Developer has incentive deal with Phoenix
The Goldwater Institute thinks it may have a good chance of blocking an incentive agreement between Phoenix and the CityNorth development in the Arizona Court of Appeals.
"A lot of the applicable law was developed in the Court of Appeals," said Clint Bolick, attorney for the institute.
"Trial judges often are reluctant to strike down laws."
Bolick was the losing attorney in the trial phase of the case, which challenged the $97.4 million incentive agreement on grounds that it violated several clauses of the state Constitution.
City officials pointed out that such arrangements are specifically authorized, or at least were, before the state Legislature banned the practice in 2007.
Bolick said that although trial court Judge Robert Miles penned a ruling that appeared to turn down each of his arguments, he agreed on at least one key factor: That the plaintiffs who the Goldwater Institute lined up for the lawsuit did in fact have legal standing or the right to participate in the action.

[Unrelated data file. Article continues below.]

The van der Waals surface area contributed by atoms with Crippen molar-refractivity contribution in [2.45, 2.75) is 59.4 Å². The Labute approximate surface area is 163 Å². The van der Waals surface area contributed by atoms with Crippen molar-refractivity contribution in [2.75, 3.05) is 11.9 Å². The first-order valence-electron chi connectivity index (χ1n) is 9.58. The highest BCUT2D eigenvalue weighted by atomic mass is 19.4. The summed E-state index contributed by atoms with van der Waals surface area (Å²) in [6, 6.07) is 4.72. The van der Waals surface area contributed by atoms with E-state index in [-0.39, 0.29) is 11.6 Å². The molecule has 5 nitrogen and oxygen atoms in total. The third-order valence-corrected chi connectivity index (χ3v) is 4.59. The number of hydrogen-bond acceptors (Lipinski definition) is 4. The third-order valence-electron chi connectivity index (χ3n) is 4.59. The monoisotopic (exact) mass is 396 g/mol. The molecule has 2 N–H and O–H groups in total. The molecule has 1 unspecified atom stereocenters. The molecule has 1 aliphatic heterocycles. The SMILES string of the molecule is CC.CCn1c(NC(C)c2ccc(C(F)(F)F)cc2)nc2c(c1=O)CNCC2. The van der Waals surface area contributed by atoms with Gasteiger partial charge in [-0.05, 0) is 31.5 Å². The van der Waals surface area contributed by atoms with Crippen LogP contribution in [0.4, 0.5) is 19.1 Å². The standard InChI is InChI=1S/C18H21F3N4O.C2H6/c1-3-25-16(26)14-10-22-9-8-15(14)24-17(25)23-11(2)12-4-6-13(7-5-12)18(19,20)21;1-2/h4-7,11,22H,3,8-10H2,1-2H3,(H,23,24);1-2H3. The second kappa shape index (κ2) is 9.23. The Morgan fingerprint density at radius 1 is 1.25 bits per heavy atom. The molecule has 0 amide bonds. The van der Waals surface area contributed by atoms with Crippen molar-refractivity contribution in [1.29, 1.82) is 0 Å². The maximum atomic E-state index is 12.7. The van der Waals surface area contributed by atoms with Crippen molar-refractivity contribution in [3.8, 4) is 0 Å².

Otherwise, he said, "he gave a number of our claims short shrift," Bolick said.
Bolick said he hopes for quick action once he files his appeal.
He said the judges should be generally aware of the case. In addition, he said, financial decisions hinge on their decision, making a quick judgment more likely.
CityNorth's developers already have delayed Phase 2 of the project, citing in part the uncertainty created by the lawsuit.
Phase 1, a several-blocks-long street of shops and restaurants, is scheduled to open on time this fall.
Phoenix Deputy City Manager David Krietor said the city was "100 percent confident" that the agreement followed the law.
"It did not leave much room for dispute," he said.
Lisa Hauser, attorney for CityNorth, said the Goldwater Institute wants a ruling that will change the Arizona Constitution but "this does not appear to be the right way to do it."